Technical Barriers
Question Items Mean (SD)** 95% CI
Data not preserved or archived. 2.96 (0.08) [2.80-3.11]
Language - Data not recorded in a local language, limiting the possibility to integrate and use such data together with other data sets, particularly in an international context. 2.68 (0.07) [2.54-2.82]
Technical issues - lack of software to view or process data. 2.55 (0.08) [2.39-2.71]
Lack of metadata and standards - lack of information that describes the data, which leads to limited secondary data use. 3.21 (0.08) [3.05-3.36]
Motivational Barriers
Question Items Mean (SD)** 95% CI
No incentives - Data sharing requires time and resources. The benefit of data sharing is often delayed and uncertain (e.g. possibly more efficient disease control programs) instead of immediately relevant to data providers (e.g. scientific credit or training). 3.41 (0.07) [3.27-3.55]
Opportunity cost - Researchers who have invested time and effort in data collection could anticipate that scientific credit or other opportunities may be lost if data recipients with greater capacity for analysis could gain the majority of credit. 3.22 (0.08) [3.07-3.38]
Disagreement on data use - Data providers may disagree with the intended secondary use of their data or may consider their data inappropriate for a certain use. 3.12 (0.08) [2.96-3.27]
Economic or Political Barriers
Question Items Mean (SD)** 95% CI
Lack of resources - data sharing oftentimes requires human and technical resources for data preparation, annotation, communication with recipients, computer equipment, internet connectivity, etc. 3.53 (0.05) [3.42-3.63]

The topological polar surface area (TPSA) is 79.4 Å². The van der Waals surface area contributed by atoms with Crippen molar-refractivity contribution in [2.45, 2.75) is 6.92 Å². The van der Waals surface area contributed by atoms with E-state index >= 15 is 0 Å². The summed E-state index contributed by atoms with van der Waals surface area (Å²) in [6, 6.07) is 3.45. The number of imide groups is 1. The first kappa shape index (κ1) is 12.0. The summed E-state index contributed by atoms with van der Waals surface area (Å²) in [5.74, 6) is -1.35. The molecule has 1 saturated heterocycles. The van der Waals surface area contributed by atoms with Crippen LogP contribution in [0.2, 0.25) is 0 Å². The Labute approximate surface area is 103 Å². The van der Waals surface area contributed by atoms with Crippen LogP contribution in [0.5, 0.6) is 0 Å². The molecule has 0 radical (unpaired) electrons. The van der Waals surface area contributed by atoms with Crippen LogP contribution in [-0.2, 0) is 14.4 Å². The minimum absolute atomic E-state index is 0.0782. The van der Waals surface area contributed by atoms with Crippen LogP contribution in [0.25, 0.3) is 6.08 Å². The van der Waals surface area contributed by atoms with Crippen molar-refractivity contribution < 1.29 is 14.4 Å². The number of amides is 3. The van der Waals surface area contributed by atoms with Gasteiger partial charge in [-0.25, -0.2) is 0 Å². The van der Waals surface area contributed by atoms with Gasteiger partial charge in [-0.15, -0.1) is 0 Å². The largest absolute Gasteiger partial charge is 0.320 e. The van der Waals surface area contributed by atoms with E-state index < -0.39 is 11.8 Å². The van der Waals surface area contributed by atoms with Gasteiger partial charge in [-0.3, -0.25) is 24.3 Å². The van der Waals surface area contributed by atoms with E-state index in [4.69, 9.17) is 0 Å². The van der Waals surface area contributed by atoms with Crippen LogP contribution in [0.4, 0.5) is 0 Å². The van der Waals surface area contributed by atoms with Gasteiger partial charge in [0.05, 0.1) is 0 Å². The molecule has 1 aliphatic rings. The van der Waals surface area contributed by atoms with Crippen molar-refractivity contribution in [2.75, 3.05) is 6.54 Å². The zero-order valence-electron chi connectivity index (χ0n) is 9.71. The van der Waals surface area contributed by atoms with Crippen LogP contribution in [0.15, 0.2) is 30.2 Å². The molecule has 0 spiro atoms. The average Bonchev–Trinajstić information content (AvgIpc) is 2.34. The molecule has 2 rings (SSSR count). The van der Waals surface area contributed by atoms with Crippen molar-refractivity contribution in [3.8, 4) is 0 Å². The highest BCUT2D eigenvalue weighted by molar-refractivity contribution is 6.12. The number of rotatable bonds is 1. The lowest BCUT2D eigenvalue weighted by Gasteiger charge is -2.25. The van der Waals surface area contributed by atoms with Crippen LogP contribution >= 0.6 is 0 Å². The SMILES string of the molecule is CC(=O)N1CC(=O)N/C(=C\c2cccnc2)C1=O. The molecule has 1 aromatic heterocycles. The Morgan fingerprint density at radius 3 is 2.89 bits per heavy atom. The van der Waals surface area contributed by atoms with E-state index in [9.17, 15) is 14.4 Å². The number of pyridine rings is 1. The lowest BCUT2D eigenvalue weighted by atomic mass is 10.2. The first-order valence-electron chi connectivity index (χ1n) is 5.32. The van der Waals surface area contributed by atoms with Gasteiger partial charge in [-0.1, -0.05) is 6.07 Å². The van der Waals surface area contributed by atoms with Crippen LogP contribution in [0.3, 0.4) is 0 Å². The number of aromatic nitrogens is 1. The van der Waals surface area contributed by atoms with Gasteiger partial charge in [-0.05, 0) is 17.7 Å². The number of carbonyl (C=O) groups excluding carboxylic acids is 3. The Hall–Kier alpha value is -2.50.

Lack of trust - In the absence of trust, providers could anticipate potential misinterpretation, misuse or intentional abuse of the data. 3.33 (0.05) [3.22-3.44]
Lack of guidelines - Frequently, official guidelines on data sharing simply do not exist, are unclear or inconsistent. 3.16 (0.07) [3.03-3.30]
Ownership and copyright - Agencies that collect public health data are often responsible for the protection of individual and community privacy and may feel that a guardianship or ownership role is bestowed on them by the public. Copyright may be used to restrict rather than expand access to data. 3.21 (0.09) [3.03-3.38]
Ethical Barriers
Question Items Mean (SD)** 95% CI
Protection of Privacy - Many agencies have the mandate and authority to collect private data from the population governed by the Health Insurance Portability and Accountability Act (HIPAA) in the US or similar legislation in other countries. A clear distinction between data containing personal identifiers and fully anonymous data may not always be possible, leading to restrictive policies on all types of data due to privacy concerns. 3.22 (0.07) [3.07-3.36]
Lack of proportionality - The issue of proportionality, the careful deliberation in assessing the risks and benefits that derive from the amount and type of data requested compared to the potential impact of its secondary use, has been identified as a guiding ethical principle for public health data sharing. 2.56 (0.09) [2.38-2.73]
Lack of reciprocity - Data sharing practices may not always be fair, and data producers have often felt exploited in transactions where they receive little credit or benefit from their work, while data users that can rapidly analyze data and publish results benefit from academic credit and career advancement. 3.05 (0.08) [2.90-3.21]